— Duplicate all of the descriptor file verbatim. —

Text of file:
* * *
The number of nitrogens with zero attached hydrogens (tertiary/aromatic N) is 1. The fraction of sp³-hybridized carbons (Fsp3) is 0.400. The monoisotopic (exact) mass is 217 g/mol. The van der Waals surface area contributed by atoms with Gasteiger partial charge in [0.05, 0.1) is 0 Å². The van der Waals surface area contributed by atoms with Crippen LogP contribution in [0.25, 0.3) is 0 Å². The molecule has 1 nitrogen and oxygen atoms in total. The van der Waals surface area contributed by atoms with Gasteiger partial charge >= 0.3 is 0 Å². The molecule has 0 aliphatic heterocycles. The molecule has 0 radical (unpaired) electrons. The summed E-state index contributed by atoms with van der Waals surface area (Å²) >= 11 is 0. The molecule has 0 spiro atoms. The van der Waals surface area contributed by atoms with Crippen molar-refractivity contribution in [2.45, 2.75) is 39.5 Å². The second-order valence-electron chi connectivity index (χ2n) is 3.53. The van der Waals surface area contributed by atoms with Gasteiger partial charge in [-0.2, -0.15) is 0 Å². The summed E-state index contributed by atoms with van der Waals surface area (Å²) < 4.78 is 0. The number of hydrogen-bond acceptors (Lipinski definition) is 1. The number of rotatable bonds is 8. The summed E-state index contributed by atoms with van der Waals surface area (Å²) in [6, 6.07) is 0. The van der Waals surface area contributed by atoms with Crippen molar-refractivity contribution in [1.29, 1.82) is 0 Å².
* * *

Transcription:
The number of nitrogens with zero attached hydrogens (tertiary/aromatic N) is 1. The fraction of sp³-hybridized carbons (Fsp3) is 0.400. The monoisotopic (exact) mass is 217 g/mol. The van der Waals surface area contributed by atoms with Gasteiger partial charge in [0.05, 0.1) is 0 Å². The van der Waals surface area contributed by atoms with Crippen LogP contribution in [0.25, 0.3) is 0 Å². The molecule has 1 nitrogen and oxygen atoms in total. The van der Waals surface area contributed by atoms with Gasteiger partial charge >= 0.3 is 0 Å². The molecule has 0 aliphatic heterocycles. The molecule has 0 radical (unpaired) electrons. The summed E-state index contributed by atoms with van der Waals surface area (Å²) >= 11 is 0. The molecule has 0 spiro atoms. The van der Waals surface area contributed by atoms with Crippen molar-refractivity contribution in [2.45, 2.75) is 39.5 Å². The second-order valence-electron chi connectivity index (χ2n) is 3.53. The van der Waals surface area contributed by atoms with Gasteiger partial charge in [-0.2, -0.15) is 0 Å². The summed E-state index contributed by atoms with van der Waals surface area (Å²) < 4.78 is 0. The number of hydrogen-bond acceptors (Lipinski definition) is 1. The number of rotatable bonds is 8. The summed E-state index contributed by atoms with van der Waals surface area (Å²) in [6, 6.07) is 0. The van der Waals surface area contributed by atoms with Crippen molar-refractivity contribution in [1.29, 1.82) is 0 Å².